No. The vaccines from Moderna and Pfizer use a genetic molecule to prime the immune system. That molecule, known as mRNA, is eventually destroyed by the body. The mRNA is packaged in an oily bubble that can fuse to a cell, allowing the molecule to slip in. The cell uses the mRNA to make proteins from the coronavirus, which can stimulate the immune system. At any moment, each of our cells may contain hundreds of thousands of mRNA molecules, which they produce in order to make proteins of their own. Once those proteins are made, our cells then shred the mRNA with special enzymes. The mRNA molecules our cells make can only survive a matter of minutes. The mRNA in vaccines is engineered to withstand the cell’s enzymes a bit longer, so that the cells can make extra virus proteins and prompt a stronger immune response. But the mRNA can only last for a few days at most before they are destroyed.

The researchers saw a slight decrease in antibody activity directed against engineered viruses with three of the key mutations in the variant identified in South Africa. That result was significant “because it’s seen in just about every individual tested,” Dr. Nussenzweig said. Still, it “is not something that we should be horribly freaked out about.”

In most people, infection with the coronavirus leads to a strong immune response; the vaccines seem to induce an even more powerful response. Two doses of the vaccines from Pfizer and Moderna, at least, produce neutralizing antibodies at levels that are higher than those acquired through natural infection.

Even if antibody effectiveness were reduced tenfold, the vaccines would still be quite effective against the virus, said Jesse Bloom, an evolutionary biologist at the Fred Hutchinson Cancer Research Center in Seattle.

In Liverpool, England, people lined up to receive a coronavirus test at a recreational tennis center last year.Credit…Mary Turner for The New York Times

And while neutralizing antibodies are essential for preventing infection, the vaccines — and natural infection — also lead to production of thousands of other types of antibodies, not to mention various immune cells that retain a memory of the virus and can be roused to action when the body encounters it again.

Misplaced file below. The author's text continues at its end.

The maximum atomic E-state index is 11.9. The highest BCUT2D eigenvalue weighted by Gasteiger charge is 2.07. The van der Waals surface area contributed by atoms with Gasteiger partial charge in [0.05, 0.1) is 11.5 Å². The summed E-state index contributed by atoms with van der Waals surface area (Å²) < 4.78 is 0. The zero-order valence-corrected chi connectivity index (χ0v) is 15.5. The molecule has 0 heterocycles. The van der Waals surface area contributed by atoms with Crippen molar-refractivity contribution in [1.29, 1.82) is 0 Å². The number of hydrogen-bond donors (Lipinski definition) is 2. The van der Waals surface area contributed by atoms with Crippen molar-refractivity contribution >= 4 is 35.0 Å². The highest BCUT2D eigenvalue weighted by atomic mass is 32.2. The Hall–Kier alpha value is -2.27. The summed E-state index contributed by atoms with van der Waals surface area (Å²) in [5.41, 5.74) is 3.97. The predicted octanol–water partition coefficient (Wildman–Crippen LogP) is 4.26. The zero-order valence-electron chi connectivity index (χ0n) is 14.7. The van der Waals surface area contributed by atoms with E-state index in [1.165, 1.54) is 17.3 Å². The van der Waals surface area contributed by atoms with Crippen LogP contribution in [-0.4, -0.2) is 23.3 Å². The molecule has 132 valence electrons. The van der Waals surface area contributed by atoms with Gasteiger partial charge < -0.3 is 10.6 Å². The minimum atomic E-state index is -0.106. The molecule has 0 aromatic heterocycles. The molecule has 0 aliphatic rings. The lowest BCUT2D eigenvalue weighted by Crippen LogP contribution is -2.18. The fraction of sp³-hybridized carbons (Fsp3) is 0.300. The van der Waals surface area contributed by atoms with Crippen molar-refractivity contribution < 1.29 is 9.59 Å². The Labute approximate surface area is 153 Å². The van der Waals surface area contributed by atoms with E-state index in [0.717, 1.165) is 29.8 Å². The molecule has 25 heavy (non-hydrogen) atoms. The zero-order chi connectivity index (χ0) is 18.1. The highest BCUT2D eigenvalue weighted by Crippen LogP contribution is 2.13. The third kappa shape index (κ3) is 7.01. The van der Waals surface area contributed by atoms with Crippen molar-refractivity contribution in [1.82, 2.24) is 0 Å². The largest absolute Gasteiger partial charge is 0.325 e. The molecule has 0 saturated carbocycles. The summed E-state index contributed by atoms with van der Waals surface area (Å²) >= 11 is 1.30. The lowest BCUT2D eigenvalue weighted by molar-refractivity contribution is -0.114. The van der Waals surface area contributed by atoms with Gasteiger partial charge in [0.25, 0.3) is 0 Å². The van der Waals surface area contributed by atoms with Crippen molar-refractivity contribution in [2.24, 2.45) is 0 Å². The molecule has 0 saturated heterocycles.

Even when confronted with variants, those other components of the immune system may be enough to prevent serious illness, said Florian Krammer, an immunologist at the Icahn School of Medicine at Mount Sinai in New York. In clinical trials, the vaccines protected people from illness after just one dose, when the levels of neutralizing antibodies were low or undetectable, he noted.

Vaccine trials being conducted in South Africa by Novavax and Johnson & Johnson will provide more real-world data on how the vaccines perform against the new variant there. Those results are expected within the next few weeks.

All viruses mutate, and it’s no surprise that some of those mutations sidestep the body’s immune defenses, experts said. Each new host affords a virus fresh opportunities to amass and test mutations by slightly scrambling the sequence of RNA letters in its genetic code.

“The beauty, the elegance, the evolution and the magnificence of a virus is that every single time it infects a person, it’s exploring that sequence space,” said Paul Duprex, director of the Center for Vaccine Research at the University of Pittsburgh.

Some mutations don’t improve on the original, and fade away. Others add to the pathogen’s power, by making it more contagious — like the variant first identified in Britain — more fit, or less susceptible to immunity.

The mutations in the variant circulating in South Africa, called B.1.351, have independently emerged more than once, and all together, suggesting that they work in concert to benefit the virus.